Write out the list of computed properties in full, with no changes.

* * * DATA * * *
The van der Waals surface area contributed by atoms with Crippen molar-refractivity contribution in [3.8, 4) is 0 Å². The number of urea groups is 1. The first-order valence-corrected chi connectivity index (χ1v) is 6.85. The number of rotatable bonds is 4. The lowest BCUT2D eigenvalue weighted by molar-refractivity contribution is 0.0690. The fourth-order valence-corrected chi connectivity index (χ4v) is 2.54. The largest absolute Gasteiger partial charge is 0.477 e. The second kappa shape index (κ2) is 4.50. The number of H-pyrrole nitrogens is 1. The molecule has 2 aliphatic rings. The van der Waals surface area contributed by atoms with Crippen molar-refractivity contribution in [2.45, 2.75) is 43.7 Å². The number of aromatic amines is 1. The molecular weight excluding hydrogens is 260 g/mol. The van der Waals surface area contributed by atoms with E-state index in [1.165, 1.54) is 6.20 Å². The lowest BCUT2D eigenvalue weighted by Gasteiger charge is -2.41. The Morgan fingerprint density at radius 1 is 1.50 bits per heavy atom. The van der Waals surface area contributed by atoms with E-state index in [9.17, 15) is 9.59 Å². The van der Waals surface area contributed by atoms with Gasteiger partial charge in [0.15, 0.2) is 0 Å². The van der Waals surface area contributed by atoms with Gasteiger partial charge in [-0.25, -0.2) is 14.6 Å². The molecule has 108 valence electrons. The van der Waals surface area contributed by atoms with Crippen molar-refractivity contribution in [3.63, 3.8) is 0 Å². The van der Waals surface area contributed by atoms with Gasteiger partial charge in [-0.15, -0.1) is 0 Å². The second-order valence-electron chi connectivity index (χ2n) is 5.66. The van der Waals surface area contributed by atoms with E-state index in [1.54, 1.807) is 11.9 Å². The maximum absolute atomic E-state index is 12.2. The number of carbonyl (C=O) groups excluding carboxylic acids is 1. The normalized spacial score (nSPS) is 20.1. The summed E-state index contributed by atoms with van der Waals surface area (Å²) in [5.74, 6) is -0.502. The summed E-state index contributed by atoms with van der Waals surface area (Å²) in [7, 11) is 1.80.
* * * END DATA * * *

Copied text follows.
The van der Waals surface area contributed by atoms with Crippen molar-refractivity contribution in [3.8, 4) is 0 Å². The number of urea groups is 1. The first-order valence-corrected chi connectivity index (χ1v) is 6.85. The number of rotatable bonds is 4. The lowest BCUT2D eigenvalue weighted by molar-refractivity contribution is 0.0690. The fourth-order valence-corrected chi connectivity index (χ4v) is 2.54. The largest absolute Gasteiger partial charge is 0.477 e. The second kappa shape index (κ2) is 4.50. The number of H-pyrrole nitrogens is 1. The molecule has 2 aliphatic rings. The van der Waals surface area contributed by atoms with Crippen molar-refractivity contribution in [2.45, 2.75) is 43.7 Å². The number of aromatic amines is 1. The molecular weight excluding hydrogens is 260 g/mol. The van der Waals surface area contributed by atoms with E-state index in [1.165, 1.54) is 6.20 Å². The lowest BCUT2D eigenvalue weighted by Gasteiger charge is -2.41. The Morgan fingerprint density at radius 1 is 1.50 bits per heavy atom. The van der Waals surface area contributed by atoms with E-state index in [9.17, 15) is 9.59 Å². The van der Waals surface area contributed by atoms with Gasteiger partial charge in [0.15, 0.2) is 0 Å². The van der Waals surface area contributed by atoms with Gasteiger partial charge in [-0.25, -0.2) is 14.6 Å². The molecule has 108 valence electrons. The van der Waals surface area contributed by atoms with Crippen molar-refractivity contribution in [3.63, 3.8) is 0 Å². The van der Waals surface area contributed by atoms with Gasteiger partial charge in [-0.15, -0.1) is 0 Å². The second-order valence-electron chi connectivity index (χ2n) is 5.66. The van der Waals surface area contributed by atoms with E-state index in [1.54, 1.807) is 11.9 Å². The maximum absolute atomic E-state index is 12.2. The number of carbonyl (C=O) groups excluding carboxylic acids is 1. The normalized spacial score (nSPS) is 20.1. The summed E-state index contributed by atoms with van der Waals surface area (Å²) in [5.74, 6) is -0.502. The summed E-state index contributed by atoms with van der Waals surface area (Å²) in [7, 11) is 1.80.